affirm the conviction for interference with the police investigation. Thus, we reverse
Johnsons conviction for disorderly conduct.
Johnson also contends that there was insufficient evidence to support his conviction for
Resisting Law Enforcement. To convict Johnson of Resisting Law Enforcement as a
class A misdemeanor, the State was required to prove beyond a reasonable doubt
that Johnson (1) knowingly or intentionally; (2) forcibly resisted, obstructed, or interfered; (3)
with a law enforcement officer; (4) while the officer was lawfully engaged in
the execution of his duties as an officer. Ind. Code § 35-44-3-3(a).
Johnson contends that there was insufficient evidence to support the conviction for Resisting
Law Enforcement because the State failed to establish that Officer Johns was lawfully
engaged in his duties as an officer because he illegally entered Johnsons home
without a warrant to arrest him. Johnson relies on Adkisson v. State,
728 N.E.2d 175 (Ind. Ct. App. 2000) in arguing that his conviction should
be reversed. The State counters that Officer Johns legally arrested Johnson and
that Adkisson can be distinguished from this case. We agree with the
A law enforcement officer may arrest a person when the officer has probable
cause to believe the person is committing or attempting to commit a misdemeanor
in the officers presence. Ind. Code § 35-33-1-1(a)(4). Furthermore, under the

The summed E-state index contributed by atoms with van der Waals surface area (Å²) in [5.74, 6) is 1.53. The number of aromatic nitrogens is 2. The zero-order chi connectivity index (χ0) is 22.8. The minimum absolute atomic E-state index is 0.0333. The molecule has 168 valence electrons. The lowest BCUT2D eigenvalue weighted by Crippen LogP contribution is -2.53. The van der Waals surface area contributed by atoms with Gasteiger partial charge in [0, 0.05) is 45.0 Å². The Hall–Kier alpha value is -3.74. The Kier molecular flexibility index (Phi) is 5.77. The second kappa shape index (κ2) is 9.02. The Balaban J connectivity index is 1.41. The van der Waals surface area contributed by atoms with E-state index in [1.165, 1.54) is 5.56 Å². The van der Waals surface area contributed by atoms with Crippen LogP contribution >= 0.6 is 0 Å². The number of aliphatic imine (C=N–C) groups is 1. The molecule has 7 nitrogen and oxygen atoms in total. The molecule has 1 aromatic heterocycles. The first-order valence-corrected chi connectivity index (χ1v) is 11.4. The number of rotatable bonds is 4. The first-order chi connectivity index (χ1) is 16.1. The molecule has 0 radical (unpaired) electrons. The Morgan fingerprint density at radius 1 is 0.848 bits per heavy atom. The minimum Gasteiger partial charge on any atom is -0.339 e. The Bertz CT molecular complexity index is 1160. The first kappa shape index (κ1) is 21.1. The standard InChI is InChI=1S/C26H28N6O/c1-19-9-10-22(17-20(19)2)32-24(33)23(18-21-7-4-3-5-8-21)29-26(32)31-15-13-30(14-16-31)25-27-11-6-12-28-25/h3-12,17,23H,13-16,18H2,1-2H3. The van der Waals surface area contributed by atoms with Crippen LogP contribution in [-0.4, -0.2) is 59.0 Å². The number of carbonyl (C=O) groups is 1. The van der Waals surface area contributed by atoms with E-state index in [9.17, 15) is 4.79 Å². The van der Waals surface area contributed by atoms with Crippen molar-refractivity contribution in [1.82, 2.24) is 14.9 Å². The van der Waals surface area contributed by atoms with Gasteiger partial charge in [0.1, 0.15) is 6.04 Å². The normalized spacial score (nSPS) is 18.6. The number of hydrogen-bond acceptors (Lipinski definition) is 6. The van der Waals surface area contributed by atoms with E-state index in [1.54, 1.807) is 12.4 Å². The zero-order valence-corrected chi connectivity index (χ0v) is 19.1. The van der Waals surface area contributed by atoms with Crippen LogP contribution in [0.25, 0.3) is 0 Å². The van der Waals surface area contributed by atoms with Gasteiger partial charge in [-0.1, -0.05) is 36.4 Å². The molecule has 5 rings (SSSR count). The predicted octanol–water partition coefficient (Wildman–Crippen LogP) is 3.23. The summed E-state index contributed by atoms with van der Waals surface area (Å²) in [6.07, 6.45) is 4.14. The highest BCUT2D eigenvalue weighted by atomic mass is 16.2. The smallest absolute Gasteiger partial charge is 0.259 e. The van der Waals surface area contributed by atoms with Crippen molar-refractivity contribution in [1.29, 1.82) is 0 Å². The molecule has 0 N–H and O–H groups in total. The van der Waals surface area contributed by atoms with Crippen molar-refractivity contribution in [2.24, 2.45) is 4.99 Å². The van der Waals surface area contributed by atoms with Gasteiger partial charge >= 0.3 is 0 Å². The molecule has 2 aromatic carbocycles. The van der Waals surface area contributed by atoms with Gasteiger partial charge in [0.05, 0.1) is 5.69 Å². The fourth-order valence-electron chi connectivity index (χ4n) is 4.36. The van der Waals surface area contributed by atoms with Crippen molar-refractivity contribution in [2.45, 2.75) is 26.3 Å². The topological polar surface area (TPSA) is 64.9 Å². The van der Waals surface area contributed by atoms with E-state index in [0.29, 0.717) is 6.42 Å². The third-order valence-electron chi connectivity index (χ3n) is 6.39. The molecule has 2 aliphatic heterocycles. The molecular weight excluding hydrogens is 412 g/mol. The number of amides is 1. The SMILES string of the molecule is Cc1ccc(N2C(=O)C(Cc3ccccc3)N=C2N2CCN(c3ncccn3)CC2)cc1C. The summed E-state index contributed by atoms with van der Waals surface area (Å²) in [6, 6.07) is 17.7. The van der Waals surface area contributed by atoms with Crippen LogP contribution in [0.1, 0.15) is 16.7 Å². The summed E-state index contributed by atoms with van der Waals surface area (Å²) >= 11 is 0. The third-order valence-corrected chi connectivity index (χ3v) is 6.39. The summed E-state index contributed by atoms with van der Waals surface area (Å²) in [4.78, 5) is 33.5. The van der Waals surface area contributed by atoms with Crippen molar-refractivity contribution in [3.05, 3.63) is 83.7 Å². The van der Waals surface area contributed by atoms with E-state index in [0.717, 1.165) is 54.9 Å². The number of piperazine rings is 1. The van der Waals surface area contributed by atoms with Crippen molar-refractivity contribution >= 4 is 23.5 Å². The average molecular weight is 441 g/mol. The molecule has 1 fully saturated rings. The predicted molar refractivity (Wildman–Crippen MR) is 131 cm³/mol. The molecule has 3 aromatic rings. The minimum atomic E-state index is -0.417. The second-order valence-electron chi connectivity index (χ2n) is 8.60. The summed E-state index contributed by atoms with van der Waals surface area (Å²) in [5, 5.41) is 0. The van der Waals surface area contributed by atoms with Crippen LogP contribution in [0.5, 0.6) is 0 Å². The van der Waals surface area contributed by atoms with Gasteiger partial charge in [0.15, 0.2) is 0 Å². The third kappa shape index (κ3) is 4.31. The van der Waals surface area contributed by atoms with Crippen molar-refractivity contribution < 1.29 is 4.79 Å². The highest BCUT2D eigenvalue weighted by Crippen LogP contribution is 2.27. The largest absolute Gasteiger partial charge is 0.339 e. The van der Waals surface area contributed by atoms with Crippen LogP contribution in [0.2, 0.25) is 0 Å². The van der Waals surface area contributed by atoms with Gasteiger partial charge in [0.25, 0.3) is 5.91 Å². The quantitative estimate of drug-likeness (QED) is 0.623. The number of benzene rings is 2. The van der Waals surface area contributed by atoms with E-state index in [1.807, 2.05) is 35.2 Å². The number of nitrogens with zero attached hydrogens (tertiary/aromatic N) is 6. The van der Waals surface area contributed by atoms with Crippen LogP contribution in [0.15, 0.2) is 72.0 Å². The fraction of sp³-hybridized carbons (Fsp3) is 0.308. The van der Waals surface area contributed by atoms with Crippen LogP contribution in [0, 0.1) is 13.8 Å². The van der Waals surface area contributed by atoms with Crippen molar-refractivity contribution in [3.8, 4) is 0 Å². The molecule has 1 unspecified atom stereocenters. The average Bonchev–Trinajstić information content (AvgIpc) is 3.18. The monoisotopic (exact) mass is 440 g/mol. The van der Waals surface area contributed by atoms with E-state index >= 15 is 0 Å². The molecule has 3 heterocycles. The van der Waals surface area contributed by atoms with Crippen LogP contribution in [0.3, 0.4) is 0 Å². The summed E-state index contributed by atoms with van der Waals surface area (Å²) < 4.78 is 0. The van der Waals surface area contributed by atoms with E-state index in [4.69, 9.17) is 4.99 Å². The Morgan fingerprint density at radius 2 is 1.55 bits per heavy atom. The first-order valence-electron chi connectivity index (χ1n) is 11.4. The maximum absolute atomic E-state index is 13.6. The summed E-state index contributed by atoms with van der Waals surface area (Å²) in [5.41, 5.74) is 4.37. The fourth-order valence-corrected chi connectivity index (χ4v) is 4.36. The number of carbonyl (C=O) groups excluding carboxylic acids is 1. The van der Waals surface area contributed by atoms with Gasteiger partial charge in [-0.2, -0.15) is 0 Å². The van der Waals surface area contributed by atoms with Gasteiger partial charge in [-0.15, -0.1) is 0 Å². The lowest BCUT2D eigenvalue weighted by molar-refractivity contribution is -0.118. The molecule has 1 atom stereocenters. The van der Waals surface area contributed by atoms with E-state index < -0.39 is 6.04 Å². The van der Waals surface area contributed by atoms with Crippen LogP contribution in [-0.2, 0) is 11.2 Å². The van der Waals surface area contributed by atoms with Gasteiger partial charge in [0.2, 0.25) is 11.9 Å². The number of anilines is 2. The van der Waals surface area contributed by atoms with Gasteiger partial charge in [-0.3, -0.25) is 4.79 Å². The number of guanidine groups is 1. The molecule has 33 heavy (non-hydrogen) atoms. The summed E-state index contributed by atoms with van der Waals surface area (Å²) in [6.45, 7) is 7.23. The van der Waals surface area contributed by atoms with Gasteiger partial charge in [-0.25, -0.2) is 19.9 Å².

Fourth Amendment of the United States Constitution, when probable cause exists for a
warrantless search, an officer may enter a defendants home when exigent circumstances exist.
Payton v. New York, 445 U.S. 573, 576, 100 S.Ct. 1371 (1980).
In Adkisson, police officers investigated a disturbance between neighbors at an apartment complex.
When they arrived at Adkissons door and knocked, she did not open
the door. Id. at 176. They spoke to her from outside
the closed door. The police officers then left Adkissons door to question
her neighbors and another officer questioned Adkisson. Id. At this time,
the officer spoke to her while he stood just outside her now open
door and Adkisson remained inside her apartment. Id. at 177.
When Adkisson tried to shut her door, the officer put his foot in
the doorway. Id. The officer then informed her that she was
under arrest and entered her apartment to place her under arrest. Id.
A struggle ensued between the two before the officer succeeded in handcuffing
Adkisson. Id. Adkisson was convicted of resisting law enforcement. On
appeal, we held that the police officers forcible entry into Adkissons home to
obtain her arrest was unlawful. Id. at 178. We reasoned that
her arrest was unlawful because her arrest was not initiated in a public
This case can be distinguished from Adkisson. In this case, when Officer
Johns first approached Johnsons door, he knocked on the door and explained why
he was there. Johnson then swore at the officer and slammed the